Silk Road marketplace founder to kick off NFT Collection on Ethereum

The Genesis Collection, which is minted on Ethereum, will debut at the Miami Art Basel event in 2021.

Silk Road marketplace founder to kick off NFT Collection on Ethereum

Ross Ulbricht, founder of the defunct Silk Road marketplace, has announced via a Medium post that he will auction a line of NFTs detailing different points from his life, from childhood to prison.

The Genesis Collection, which is minted on Ethereum, will debut at the Miami Art Basel event in 2021.

On the SuperRare NFT platform, curated by Entoptic, the auction will run from December 2-8. Ten items from Ulbricht's collection will be on display, including original artwork, writings, and animation by digital artist Levitate, as well as a voice-over by Ulbricht himself.

In prison, Ulbricht wrote, "Suddenly, I had time for drawing again," he was 29 years old when he was arrested. The illustrations I produced helped me to tell the story I was going through, reconnecting me with my artistic side."

The NFT explosion took over crypto due to Ulbricht's incarceration in 2013. The Silk Road creator writes that he had no idea what digital tokens of ownership were when someone suggested selling his art as NFTs. He learned about them through others' assistance and began developing them.

FreeRoss.org, the website run by Ulbrich's mother Lyn, states that the NFT launch is intended to raise funds for prisoner support and Ulbricht's freedom campaign.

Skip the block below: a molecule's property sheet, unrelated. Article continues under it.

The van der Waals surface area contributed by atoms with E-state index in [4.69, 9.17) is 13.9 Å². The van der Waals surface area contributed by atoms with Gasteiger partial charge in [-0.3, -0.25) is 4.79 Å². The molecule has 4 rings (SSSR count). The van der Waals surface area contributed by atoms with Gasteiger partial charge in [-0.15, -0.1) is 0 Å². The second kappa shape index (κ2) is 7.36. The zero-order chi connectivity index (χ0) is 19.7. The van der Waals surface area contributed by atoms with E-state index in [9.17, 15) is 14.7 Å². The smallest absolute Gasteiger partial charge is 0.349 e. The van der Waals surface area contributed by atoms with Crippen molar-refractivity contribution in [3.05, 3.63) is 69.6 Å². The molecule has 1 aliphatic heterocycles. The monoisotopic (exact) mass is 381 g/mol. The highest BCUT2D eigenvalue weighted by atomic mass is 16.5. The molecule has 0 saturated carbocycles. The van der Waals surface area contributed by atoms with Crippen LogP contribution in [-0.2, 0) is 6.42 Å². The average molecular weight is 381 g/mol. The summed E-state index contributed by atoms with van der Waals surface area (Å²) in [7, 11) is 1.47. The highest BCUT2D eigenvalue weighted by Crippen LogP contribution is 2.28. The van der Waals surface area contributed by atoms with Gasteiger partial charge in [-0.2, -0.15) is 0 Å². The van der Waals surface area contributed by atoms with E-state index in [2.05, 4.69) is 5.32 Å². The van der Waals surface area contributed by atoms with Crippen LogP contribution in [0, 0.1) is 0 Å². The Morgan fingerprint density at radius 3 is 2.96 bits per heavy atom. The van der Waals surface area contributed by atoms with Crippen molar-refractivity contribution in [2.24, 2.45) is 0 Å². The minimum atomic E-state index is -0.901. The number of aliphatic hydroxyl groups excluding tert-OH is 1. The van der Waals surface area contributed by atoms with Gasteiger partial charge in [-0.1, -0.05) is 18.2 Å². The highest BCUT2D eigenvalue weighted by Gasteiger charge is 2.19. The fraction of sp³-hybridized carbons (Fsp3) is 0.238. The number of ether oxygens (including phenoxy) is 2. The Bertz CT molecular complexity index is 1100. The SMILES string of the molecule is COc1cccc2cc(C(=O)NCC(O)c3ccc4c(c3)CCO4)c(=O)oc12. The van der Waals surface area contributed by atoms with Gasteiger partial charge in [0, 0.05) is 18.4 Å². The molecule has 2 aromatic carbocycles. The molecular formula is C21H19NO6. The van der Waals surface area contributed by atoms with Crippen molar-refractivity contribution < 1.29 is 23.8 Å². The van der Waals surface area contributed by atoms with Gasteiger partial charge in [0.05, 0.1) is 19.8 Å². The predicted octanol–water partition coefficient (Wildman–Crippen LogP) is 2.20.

The proceeds from this auction can be used for a lot of things, but I have committed myself to help kids visit their parents in prison."

Dark website Silk Road was created by Ulbricht in 2011, where almost anything could be bought or sold with Bitcoin. Drugs were initially sold on the site, but later weapons and other contraband items were added. Ulbricht was arrested in 2013 and the site was closed.

According to court documents, Ulbricht was convicted in February 2015 of conspiracy to launder money, computer hacking, and narcotics trafficking. He was given two life sentences plus 40 years in prison.

Despite his grim future, Ulbricht wants to repair the harm he sees around him: "Prison shatters families. It shatters communities. And the children suffer."